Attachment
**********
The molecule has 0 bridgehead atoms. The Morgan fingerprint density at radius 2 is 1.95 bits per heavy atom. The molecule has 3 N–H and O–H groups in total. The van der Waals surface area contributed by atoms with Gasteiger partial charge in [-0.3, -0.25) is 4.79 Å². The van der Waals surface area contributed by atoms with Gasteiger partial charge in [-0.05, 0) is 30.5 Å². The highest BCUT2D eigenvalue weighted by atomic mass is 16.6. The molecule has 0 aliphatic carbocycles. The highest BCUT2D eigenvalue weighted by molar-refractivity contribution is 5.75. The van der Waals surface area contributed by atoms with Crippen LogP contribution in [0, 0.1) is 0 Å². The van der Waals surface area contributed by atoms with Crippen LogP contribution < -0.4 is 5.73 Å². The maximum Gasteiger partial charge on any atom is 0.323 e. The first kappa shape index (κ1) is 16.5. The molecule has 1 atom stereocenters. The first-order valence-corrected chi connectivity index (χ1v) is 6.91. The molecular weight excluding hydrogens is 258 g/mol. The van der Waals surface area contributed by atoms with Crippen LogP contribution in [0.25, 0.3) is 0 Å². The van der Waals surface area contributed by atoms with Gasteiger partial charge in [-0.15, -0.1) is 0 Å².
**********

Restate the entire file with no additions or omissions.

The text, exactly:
The molecule has 0 bridgehead atoms. The Morgan fingerprint density at radius 2 is 1.95 bits per heavy atom. The molecule has 3 N–H and O–H groups in total. The van der Waals surface area contributed by atoms with Gasteiger partial charge in [-0.3, -0.25) is 4.79 Å². The van der Waals surface area contributed by atoms with Gasteiger partial charge in [-0.05, 0) is 30.5 Å². The highest BCUT2D eigenvalue weighted by atomic mass is 16.6. The molecule has 0 aliphatic carbocycles. The highest BCUT2D eigenvalue weighted by molar-refractivity contribution is 5.75. The van der Waals surface area contributed by atoms with Crippen LogP contribution in [0, 0.1) is 0 Å². The van der Waals surface area contributed by atoms with Crippen LogP contribution < -0.4 is 5.73 Å². The maximum Gasteiger partial charge on any atom is 0.323 e. The first kappa shape index (κ1) is 16.5. The molecule has 1 atom stereocenters. The first-order valence-corrected chi connectivity index (χ1v) is 6.91. The molecular weight excluding hydrogens is 258 g/mol. The van der Waals surface area contributed by atoms with Crippen LogP contribution in [0.25, 0.3) is 0 Å². The van der Waals surface area contributed by atoms with Gasteiger partial charge in [-0.15, -0.1) is 0 Å².